Lore and Disorder
Reiner, Robert, The Independent (London, England)
LAW or order? The right-wing mantra of law and order has gone the way of such other traditional inseparables as love and marriage: it now seems (to stand Frank Sinatra on his head) that you can't have one with the other. On one side, the bobby lobby complains that the constraints of legality and due process force the police to fight crime with one hand tied behind their backs. Against this, civil libertarians bemoan the inadequacy of legal regulation of the police. They point to a string of notorious miscarriages of justice, from Timothy Evans in the 1950s, via such scandals as Challenor in the '60s and Confait in the '70s, to the more recent mass escape of skeletons from the Home Office cupboard: the Guildford Four, Birmingham Six, Maguire Seven, Tottenham Three, Judith Ward, Stefan Kiszko and others.
As David Rose tells us, the mainstream academic analysis of criminal justice over the last 30 years suggests that there is a fundamental tension between the values of crime control and due process of law. Right-wing law 'n' order enthusiasts would make the control of criminals their absolute priority, regardless of any cost to civil liberties, while liberals and the left have appeared more concerned about the sins of criminal justice agents than those of offenders. His riveting, profoundly disquieting book describes an even more disturbing set of developments: with the old law vs order model somebody always won, as the system veered at times towards crime control, at (fewer) times towards due process. What David Rose convincingly calls "the collapse of criminal justice" is a state of affairs where nobody wins - and there is no rollover to look forward to.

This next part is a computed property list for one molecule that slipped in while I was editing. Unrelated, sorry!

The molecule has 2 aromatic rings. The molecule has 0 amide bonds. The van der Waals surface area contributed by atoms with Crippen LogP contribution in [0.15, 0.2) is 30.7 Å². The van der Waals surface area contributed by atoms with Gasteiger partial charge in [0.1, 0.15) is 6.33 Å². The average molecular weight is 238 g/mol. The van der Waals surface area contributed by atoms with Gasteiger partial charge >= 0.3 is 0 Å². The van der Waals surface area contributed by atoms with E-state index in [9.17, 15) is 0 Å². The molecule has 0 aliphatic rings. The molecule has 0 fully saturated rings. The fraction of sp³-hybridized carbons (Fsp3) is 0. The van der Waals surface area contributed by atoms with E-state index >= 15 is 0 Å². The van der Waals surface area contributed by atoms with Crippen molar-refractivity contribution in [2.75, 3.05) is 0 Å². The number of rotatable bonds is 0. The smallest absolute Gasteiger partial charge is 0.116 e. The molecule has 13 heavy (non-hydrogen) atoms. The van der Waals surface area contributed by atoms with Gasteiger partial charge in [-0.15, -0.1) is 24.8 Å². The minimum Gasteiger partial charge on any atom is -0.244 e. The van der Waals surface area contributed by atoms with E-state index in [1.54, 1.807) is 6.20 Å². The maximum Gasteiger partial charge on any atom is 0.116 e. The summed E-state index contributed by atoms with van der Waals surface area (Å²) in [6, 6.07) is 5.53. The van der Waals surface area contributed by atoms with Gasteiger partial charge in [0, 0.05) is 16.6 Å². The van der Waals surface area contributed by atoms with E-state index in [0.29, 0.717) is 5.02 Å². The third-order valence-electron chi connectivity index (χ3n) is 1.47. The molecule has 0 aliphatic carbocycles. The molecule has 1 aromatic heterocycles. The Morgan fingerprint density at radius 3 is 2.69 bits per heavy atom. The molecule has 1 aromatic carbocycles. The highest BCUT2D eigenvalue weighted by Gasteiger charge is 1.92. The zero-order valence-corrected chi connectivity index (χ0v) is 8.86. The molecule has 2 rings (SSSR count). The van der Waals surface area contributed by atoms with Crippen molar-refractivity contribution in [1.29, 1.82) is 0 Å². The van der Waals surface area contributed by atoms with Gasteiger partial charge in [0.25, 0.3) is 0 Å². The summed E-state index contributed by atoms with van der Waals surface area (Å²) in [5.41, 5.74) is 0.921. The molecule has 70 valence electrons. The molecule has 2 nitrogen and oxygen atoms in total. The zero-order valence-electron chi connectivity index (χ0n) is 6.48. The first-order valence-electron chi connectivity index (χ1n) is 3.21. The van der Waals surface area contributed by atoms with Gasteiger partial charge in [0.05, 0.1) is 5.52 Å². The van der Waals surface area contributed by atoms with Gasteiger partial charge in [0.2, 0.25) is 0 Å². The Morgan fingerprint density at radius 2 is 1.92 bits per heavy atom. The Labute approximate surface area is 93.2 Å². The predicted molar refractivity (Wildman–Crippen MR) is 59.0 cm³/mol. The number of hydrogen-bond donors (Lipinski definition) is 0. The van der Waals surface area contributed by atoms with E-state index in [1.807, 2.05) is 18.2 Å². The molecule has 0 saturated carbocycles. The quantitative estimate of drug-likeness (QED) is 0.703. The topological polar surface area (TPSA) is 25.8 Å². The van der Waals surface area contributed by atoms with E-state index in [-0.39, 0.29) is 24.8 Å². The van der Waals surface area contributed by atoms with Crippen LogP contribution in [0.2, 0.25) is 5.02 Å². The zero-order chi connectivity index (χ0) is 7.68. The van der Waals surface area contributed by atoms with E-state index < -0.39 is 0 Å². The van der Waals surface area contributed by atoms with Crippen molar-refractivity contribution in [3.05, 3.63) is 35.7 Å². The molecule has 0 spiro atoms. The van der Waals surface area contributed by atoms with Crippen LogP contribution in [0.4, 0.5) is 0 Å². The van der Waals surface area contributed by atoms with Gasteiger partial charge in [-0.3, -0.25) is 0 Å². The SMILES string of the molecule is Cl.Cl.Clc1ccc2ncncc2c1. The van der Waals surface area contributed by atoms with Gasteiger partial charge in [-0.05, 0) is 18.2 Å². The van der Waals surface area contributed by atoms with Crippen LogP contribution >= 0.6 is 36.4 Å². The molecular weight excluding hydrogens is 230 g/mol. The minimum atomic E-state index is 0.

Rose's book begins by quoting the death sentence on the old regime of criminal justice, announced by Lord Lane's five words at high noon on 19 October, 1989, setting free the Guildford Four after their 15 years' incarceration: "The officers must have lied." As Rose rightly remarks, Lord Lane's comments "exploded like a depth-charge in a placid lake. His horror and cold fury were harbingers of tidal waves that have yet to subside." Closely followed by the rest of the miscarriage of justice roll-call mentioned earlier, the cases opened up precisely that "appalling vista" of a fundamentally flawed criminal justice process from which Lord Denning recoiled in horror in 1980 when refusing to allow an earlier appeal by the Birmingham Six. David Rose has an outstanding reputation as a campaigning journalist who has exposed many miscarriages of justice. It is hardly surprising that he opens his book with a compelling, vivid and humane analysis of the well-known causes celebres of criminal injustice together with several lower-profile but equally worrying examples of the corruption of power.
It is Rose's impeccable civil libertarian credentials, however, that make his auto-critique of the classic left-liberal orthodoxy so striking and convincing. He begins the argument with heart-rending accounts of the system's failure to deal with serious crimes, notably those against ethnic minorities. Contrary to the standard critical analysis, however, Rose does not attribute this to police or other criminal justice officials' racial discrimination. While recognising the virulent racism which still disfigures too much of the …
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Publication information: Article title: Lore and Disorder. Contributors: Reiner, Robert - Author. Newspaper title: The Independent (London, England). Publication date: February 4, 1996. Page number: 28. © 2009 The Independent - London. Provided by ProQuest LLC. All Rights Reserved.
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